Perspectives can be deceptive. Those boulders are the size of pickup trucks lol. This is a very wide 2:1 aspect image up to 40 inches wide. Its hard to find spots like this where ALL the leading lines point to one place lol. The moon had just risen an hour before sunset that beautiful spring day.
With the weather turning decidedly brown season trending toward white season now. I considered this post carefully for a Friday night placement. THe other direction was beautiful. I instantly saw the perspective. These reflected photons needed gathering.📸
Science Factoid:
Remember that none of these objects emit their own light. Everything seen in this image is reflecting light originating from the sun. 🤔. These are all collected photons backscattered at me from the sun. A good scientist should consider thinking this way. “Things are the way they are. They are not the way you think. Certainly they are seldom the way you have been told.” My dad used to say that. I took him seriously. Some times He would have to tell me things twice…..three times lol… I usually pushed back a bit the first time lolol.
Location, Bliss Dinosaur Ranch, Wyoming/Montana borderlands
Title: Perspective: Hill Top Back Show

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“Red Hills” Overlook

"Red Hills" Overlook Across the LIttle Powder River Valley
"Red Hills" Overlook Across the LIttle Powder River Valley

This highest point around “Red Hills Overlook across the Little Powder River valley to our west has a spectacular view.

This high point I’m standing on is known on ranch as Rattlesnake Ridge because the cowboys of the past blew up a rattlesnake den there or so the story was told to me by an old timer years ago. We don’t have a lot of rattlesnakes because of some dynamite that was a useful tool decades ago and easy to get then lol. I understand the den was blown up on this boulder strewn hilltop.

I’m actually standing in Wyoming for this capture. The Mountains on the horizons, the “Red Hills” are 40 miles distant and 15 miles into Montana as you look at the peaks. This image is 50/50 pretty much equal of both states lol. Lighting up here is wonderful at times. 😀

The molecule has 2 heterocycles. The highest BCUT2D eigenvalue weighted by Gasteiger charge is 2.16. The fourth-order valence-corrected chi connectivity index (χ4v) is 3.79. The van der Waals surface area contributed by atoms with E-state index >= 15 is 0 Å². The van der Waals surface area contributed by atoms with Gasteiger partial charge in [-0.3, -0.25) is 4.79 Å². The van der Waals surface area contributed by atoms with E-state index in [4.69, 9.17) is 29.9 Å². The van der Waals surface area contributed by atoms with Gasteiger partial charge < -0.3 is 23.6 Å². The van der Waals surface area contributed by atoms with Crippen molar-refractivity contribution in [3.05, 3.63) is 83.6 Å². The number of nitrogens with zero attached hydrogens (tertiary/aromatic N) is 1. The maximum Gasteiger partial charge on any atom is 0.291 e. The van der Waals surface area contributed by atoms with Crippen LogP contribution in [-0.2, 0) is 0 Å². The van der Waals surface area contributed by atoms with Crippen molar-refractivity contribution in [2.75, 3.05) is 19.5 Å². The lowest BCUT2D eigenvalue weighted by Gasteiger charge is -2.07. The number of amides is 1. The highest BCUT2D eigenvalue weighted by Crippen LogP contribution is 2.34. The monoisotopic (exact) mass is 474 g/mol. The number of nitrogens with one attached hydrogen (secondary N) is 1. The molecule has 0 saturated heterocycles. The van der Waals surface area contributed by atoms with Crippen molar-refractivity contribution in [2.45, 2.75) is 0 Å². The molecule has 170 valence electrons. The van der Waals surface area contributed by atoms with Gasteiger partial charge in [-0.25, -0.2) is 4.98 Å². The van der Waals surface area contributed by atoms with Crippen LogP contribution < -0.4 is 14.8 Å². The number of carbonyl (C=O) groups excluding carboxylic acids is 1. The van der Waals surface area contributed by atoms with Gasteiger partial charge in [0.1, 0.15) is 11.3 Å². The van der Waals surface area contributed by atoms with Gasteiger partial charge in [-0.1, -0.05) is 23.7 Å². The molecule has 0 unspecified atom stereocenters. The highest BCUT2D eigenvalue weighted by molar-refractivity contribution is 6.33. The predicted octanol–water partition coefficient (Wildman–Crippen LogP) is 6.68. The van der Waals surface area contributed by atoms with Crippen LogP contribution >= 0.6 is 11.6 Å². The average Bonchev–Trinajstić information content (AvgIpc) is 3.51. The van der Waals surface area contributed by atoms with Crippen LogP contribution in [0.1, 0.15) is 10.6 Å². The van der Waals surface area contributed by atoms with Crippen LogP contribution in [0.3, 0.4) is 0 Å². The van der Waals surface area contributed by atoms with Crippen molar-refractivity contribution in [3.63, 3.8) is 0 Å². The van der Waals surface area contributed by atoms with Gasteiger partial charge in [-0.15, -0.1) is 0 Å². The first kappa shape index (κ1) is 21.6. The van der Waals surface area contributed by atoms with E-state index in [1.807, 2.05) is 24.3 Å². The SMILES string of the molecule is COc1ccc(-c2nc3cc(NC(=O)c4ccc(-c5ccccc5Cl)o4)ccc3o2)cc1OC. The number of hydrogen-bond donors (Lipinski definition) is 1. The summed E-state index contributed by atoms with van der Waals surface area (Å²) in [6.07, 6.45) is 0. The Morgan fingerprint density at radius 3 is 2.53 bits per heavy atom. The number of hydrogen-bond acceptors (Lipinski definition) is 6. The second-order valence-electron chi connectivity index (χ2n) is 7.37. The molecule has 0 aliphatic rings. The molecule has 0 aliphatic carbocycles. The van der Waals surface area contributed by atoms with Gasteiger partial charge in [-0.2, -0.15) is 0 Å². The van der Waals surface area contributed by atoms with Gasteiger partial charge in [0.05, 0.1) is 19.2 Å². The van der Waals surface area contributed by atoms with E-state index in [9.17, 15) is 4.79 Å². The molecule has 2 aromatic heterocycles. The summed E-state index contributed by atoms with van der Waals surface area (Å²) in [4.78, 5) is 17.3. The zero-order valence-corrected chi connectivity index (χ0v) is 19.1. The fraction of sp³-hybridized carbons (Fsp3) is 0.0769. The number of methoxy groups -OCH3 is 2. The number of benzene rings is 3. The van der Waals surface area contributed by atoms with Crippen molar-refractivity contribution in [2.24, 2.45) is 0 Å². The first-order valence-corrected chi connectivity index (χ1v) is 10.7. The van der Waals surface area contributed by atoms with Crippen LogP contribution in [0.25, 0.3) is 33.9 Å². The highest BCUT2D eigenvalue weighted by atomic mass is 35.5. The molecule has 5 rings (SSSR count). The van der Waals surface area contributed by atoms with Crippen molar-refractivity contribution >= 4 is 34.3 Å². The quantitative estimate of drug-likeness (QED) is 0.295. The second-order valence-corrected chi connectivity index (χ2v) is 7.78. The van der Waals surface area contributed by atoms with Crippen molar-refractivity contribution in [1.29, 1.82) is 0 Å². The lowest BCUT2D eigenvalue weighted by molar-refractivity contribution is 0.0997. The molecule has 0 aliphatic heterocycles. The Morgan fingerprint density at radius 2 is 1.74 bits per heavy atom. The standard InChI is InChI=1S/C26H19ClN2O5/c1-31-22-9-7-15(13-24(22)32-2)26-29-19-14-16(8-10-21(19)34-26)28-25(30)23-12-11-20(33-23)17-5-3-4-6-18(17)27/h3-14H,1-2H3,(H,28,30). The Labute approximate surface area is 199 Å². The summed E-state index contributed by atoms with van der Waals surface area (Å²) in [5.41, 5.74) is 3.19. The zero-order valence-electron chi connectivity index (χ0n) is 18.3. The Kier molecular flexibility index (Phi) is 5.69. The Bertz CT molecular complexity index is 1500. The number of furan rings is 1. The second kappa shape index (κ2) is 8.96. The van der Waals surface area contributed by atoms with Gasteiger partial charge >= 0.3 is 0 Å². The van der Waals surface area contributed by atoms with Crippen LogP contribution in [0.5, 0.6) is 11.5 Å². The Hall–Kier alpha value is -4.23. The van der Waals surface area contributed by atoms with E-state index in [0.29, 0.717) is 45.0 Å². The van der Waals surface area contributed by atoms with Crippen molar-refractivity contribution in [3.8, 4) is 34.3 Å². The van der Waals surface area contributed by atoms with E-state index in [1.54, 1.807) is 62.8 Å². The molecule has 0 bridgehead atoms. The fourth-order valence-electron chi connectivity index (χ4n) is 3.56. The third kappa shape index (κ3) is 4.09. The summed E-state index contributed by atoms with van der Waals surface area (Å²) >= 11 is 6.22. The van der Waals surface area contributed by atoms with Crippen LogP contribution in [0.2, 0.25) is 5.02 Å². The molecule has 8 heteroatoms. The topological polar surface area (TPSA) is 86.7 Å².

Geologic Musings:The Chain of Mountains in the distance is called the “Red Hills” which are what’s left after the Little Powder River at it’s base removed all the material between where I’m standing and that far ridge (40 miles out to the peaks). 😲 The “Little Powder” is a 10-20 foot wide river currently, was responsible over time for removing all that sediment between where I’m standing and that Mountain Chain…..That’s moving a lot of sediment over a long time (I’m at essentially the same elevation here as the saddle between the peaks in the distance). I am however stratigraphically (geologically) lower in the rock section though as the normally flat layers of rock formations are diving in that direction about 50 feet every mile. The rock units are diving into the huge bathtub that is the Powder River Sedimentary Basin at the foot of the Big Horn Mountains. You get 30 percent of your electricity from coal swamps formed in that basin nationally.

Regional Geomorphology: My ranch is literally located on the eastern Edge of the Powder RIver Basin and the western edge of the Wyoming Black Hills geomorphologically. I’m located pretty much on the “inflexion point” between those two regional geologic structures almost exactly… Both structures resulted from a regional compression on a huge scale about the same time because of huge tectonic forces acting regionally bending layers of rock about. 🤔 I live on the middle of the teeter-totter this way too …..

Location: Bliss DInosaur Ranch, Wyoming/Montana borderlands.

“Red Hills” Overlook